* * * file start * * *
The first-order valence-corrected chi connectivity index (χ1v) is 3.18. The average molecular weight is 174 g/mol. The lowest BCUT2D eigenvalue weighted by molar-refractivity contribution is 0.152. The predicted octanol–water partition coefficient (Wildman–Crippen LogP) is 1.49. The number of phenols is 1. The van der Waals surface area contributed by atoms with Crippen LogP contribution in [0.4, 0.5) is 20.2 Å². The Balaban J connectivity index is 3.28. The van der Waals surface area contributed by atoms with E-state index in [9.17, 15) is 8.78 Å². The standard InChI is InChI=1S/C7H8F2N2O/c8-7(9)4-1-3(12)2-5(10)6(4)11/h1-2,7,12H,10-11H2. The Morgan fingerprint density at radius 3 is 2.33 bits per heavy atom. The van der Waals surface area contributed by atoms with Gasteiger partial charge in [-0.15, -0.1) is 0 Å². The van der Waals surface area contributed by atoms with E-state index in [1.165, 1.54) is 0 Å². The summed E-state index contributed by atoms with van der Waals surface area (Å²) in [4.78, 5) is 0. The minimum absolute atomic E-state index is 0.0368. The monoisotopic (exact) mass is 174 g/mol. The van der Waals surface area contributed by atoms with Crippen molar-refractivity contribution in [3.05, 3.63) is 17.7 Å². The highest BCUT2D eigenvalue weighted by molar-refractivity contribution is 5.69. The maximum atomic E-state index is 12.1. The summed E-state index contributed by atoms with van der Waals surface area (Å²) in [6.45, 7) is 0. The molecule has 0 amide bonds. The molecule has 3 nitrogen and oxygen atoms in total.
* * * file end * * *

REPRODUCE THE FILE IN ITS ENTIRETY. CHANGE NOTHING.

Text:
The first-order valence-corrected chi connectivity index (χ1v) is 3.18. The average molecular weight is 174 g/mol. The lowest BCUT2D eigenvalue weighted by molar-refractivity contribution is 0.152. The predicted octanol–water partition coefficient (Wildman–Crippen LogP) is 1.49. The number of phenols is 1. The van der Waals surface area contributed by atoms with Crippen LogP contribution in [0.4, 0.5) is 20.2 Å². The Balaban J connectivity index is 3.28. The van der Waals surface area contributed by atoms with E-state index in [9.17, 15) is 8.78 Å². The standard InChI is InChI=1S/C7H8F2N2O/c8-7(9)4-1-3(12)2-5(10)6(4)11/h1-2,7,12H,10-11H2. The Morgan fingerprint density at radius 3 is 2.33 bits per heavy atom. The van der Waals surface area contributed by atoms with Gasteiger partial charge in [-0.15, -0.1) is 0 Å². The van der Waals surface area contributed by atoms with E-state index in [1.165, 1.54) is 0 Å². The summed E-state index contributed by atoms with van der Waals surface area (Å²) in [4.78, 5) is 0. The minimum absolute atomic E-state index is 0.0368. The monoisotopic (exact) mass is 174 g/mol. The van der Waals surface area contributed by atoms with Crippen molar-refractivity contribution in [3.05, 3.63) is 17.7 Å². The highest BCUT2D eigenvalue weighted by molar-refractivity contribution is 5.69. The maximum atomic E-state index is 12.1. The summed E-state index contributed by atoms with van der Waals surface area (Å²) in [6.45, 7) is 0. The molecule has 0 amide bonds. The molecule has 3 nitrogen and oxygen atoms in total.